Squelchy mud. Tangled roots. Hot. Humid. Wet. Mangroves aren’t the most inviting ecosystem. But after a talk by our friends at EcoScience to celebrate World Wetlands Day, I’m definitely interested to take the plunge and learn more.
“Mangrove” refers to the habitat as well as the plants that live between the sea and land, flooded by sea tides. A mangrove may be a tree, a shrub, a palm, or a fern, but all of them are able to tolerate excess salt and air-less soils, coming together to form mangrove forests along coastlines, rivers and estuaries.
Originally from South East Asia, mangrove fruits, seeds and seedlings floated upon ocean currents, some for more than a year, before taking root in India, Africa, the Americas and Australia. 42% of mangrove forests found in Australia have taken root in the Territory, and comprise 32 different plant species.
Nineteen of these plant species can be found in Darwin Harbour, and all of them in the little patch that is Ludmilla Bay. They are joined by more than 150 species of molluscs, birds found nowhere else on Earth, more than 70 species of worms, and fish that shelter amongst the roots for breeding and nursing their young, including a Top End favourite, the barramundi. New species are still being discovered in our mangrove communities. But when some of these species, in particular a snail, are no bigger than 1.5 mm, it’s not surprising there are critters hiding in the mud and roots, waiting to be unearthed and unraveled. For those species that have been uncovered:
- There’s one species of ant that hides in air pockets as the tide rises, but if need be, can hold its breath for 3.5 hours!
- One gastropod can drill a hole through the shell of its prey. Its drill-like vice becomes a straw, as it slurps up the soft-bodied prey for consumption.
- A mud lobster, which is actually a shrimp and not a lobster, eats tiny pieces of organic matter in the mud. Mud lobsters have to process huge amounts to get enough nutrition, so mud is piled high around their burrow and can reach up to 3 metres!A tree climbing mangrove snail doesn’t like getting its shell wet. They climb trees one or two hours before the incoming tide. Once the waters recede, they shimmy down to feast upon anything left behind, like seagrasses.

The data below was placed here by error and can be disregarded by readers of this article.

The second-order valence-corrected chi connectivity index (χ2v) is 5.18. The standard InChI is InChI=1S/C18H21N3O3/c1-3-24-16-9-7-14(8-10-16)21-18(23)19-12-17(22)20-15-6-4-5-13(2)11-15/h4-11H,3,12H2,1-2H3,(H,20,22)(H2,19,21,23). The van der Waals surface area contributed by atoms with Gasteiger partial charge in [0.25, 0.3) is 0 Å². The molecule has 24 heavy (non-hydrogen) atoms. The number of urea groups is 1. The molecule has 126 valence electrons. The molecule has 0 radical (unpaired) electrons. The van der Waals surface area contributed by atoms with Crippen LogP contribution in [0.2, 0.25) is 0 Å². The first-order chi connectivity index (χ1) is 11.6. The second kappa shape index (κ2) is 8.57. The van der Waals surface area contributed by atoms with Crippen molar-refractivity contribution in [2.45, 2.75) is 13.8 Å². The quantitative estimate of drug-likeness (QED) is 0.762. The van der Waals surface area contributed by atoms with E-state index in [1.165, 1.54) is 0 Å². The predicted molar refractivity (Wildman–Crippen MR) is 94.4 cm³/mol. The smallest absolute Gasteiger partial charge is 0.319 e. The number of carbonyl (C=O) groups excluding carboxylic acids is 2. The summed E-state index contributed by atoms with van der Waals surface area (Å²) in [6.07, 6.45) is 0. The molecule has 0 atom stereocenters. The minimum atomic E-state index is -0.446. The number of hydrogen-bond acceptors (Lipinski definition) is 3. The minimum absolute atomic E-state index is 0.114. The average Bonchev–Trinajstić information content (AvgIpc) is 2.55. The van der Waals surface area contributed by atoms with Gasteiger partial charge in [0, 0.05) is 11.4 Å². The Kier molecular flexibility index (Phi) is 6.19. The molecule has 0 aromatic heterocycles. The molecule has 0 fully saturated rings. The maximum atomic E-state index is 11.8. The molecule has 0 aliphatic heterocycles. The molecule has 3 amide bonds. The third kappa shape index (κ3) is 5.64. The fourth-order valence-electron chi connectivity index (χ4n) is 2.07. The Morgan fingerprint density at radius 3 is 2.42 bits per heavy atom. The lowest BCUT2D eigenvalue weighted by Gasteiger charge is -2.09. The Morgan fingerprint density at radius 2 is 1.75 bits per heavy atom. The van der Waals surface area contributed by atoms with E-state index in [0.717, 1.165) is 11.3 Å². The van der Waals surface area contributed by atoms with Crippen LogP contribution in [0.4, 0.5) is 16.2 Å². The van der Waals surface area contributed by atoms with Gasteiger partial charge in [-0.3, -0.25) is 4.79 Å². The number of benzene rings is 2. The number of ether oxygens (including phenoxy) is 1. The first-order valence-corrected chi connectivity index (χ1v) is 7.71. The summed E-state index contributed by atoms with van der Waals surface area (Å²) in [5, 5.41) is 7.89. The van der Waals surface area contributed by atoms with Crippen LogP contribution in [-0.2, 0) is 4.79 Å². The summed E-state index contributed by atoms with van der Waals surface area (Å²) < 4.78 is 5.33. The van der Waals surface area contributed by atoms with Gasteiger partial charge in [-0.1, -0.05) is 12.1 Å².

- And there’s even a fish adapted to breathing air that will drown if held underwater!
Mangroves are globally threatened. 35% of the world’s mangroves are already gone and in some Asian countries, like India and the Philippines, they have been reduced by 50%. This has led to increased flooding and wider devastation from tropical cyclones. Our mangrove forests aren’t tall in comparison to some 30 metre giants in Asia, but they are our shield against cyclones, they bear the brunt of a storm’s wrath.
They are also drowning. Sea levels in the Top End are rising 7 mm every year. Mangrove forests are currently adapting by retreating and moving further inland. Animals are retreating with their favourite mangrove zone too, but will they keep pace?
Our mangroves in the Top End are considered to be the most pristine, globally. Together we need to ensure they stay that way; for the protection they offer our coastline, for the filtering service they provide our waters, for the nursery grounds they provide our favourite fish, and for all the weird and wonderful creatures that call our mangrove forests home.
If you missed this mangrove walk, stay tuned as another will be organised for mid-year. Come along, test your eyesight and see how many coin-size creatures you can spot.